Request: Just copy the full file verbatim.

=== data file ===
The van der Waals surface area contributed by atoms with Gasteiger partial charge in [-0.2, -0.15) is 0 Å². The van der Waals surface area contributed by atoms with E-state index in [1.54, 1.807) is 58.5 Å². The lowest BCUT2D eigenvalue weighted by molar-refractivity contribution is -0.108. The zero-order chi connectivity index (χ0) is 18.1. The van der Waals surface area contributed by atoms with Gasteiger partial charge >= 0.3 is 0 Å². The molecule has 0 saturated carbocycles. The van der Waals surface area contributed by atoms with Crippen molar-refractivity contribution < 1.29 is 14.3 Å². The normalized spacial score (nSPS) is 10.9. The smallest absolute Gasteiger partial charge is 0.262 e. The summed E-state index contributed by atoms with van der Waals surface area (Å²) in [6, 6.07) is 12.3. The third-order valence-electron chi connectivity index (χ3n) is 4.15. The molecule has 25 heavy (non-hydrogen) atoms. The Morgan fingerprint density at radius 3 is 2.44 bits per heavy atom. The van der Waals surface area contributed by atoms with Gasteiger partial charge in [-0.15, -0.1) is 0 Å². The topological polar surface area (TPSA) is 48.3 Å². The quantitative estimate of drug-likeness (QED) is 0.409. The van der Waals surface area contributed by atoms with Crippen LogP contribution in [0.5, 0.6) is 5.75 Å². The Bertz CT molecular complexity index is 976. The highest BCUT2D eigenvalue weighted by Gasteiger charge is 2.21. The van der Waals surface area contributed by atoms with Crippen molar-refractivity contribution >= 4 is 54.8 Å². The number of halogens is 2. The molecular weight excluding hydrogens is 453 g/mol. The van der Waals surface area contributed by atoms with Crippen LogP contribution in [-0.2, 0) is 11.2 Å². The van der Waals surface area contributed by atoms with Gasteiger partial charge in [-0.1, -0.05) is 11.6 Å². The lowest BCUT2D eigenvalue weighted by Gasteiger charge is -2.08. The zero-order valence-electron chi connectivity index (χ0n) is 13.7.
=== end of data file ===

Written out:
The van der Waals surface area contributed by atoms with Gasteiger partial charge in [-0.2, -0.15) is 0 Å². The van der Waals surface area contributed by atoms with E-state index in [1.54, 1.807) is 58.5 Å². The lowest BCUT2D eigenvalue weighted by molar-refractivity contribution is -0.108. The zero-order chi connectivity index (χ0) is 18.1. The van der Waals surface area contributed by atoms with Gasteiger partial charge >= 0.3 is 0 Å². The molecule has 0 saturated carbocycles. The van der Waals surface area contributed by atoms with Crippen molar-refractivity contribution < 1.29 is 14.3 Å². The normalized spacial score (nSPS) is 10.9. The smallest absolute Gasteiger partial charge is 0.262 e. The summed E-state index contributed by atoms with van der Waals surface area (Å²) in [6, 6.07) is 12.3. The third-order valence-electron chi connectivity index (χ3n) is 4.15. The molecule has 25 heavy (non-hydrogen) atoms. The Morgan fingerprint density at radius 3 is 2.44 bits per heavy atom. The van der Waals surface area contributed by atoms with Gasteiger partial charge in [-0.15, -0.1) is 0 Å². The topological polar surface area (TPSA) is 48.3 Å². The quantitative estimate of drug-likeness (QED) is 0.409. The van der Waals surface area contributed by atoms with Crippen LogP contribution in [0.5, 0.6) is 5.75 Å². The Bertz CT molecular complexity index is 976. The highest BCUT2D eigenvalue weighted by Gasteiger charge is 2.21. The van der Waals surface area contributed by atoms with Crippen molar-refractivity contribution >= 4 is 54.8 Å². The number of halogens is 2. The molecular weight excluding hydrogens is 453 g/mol. The van der Waals surface area contributed by atoms with Crippen LogP contribution in [-0.2, 0) is 11.2 Å². The van der Waals surface area contributed by atoms with Gasteiger partial charge in [-0.1, -0.05) is 11.6 Å². The lowest BCUT2D eigenvalue weighted by Gasteiger charge is -2.08. The zero-order valence-electron chi connectivity index (χ0n) is 13.7.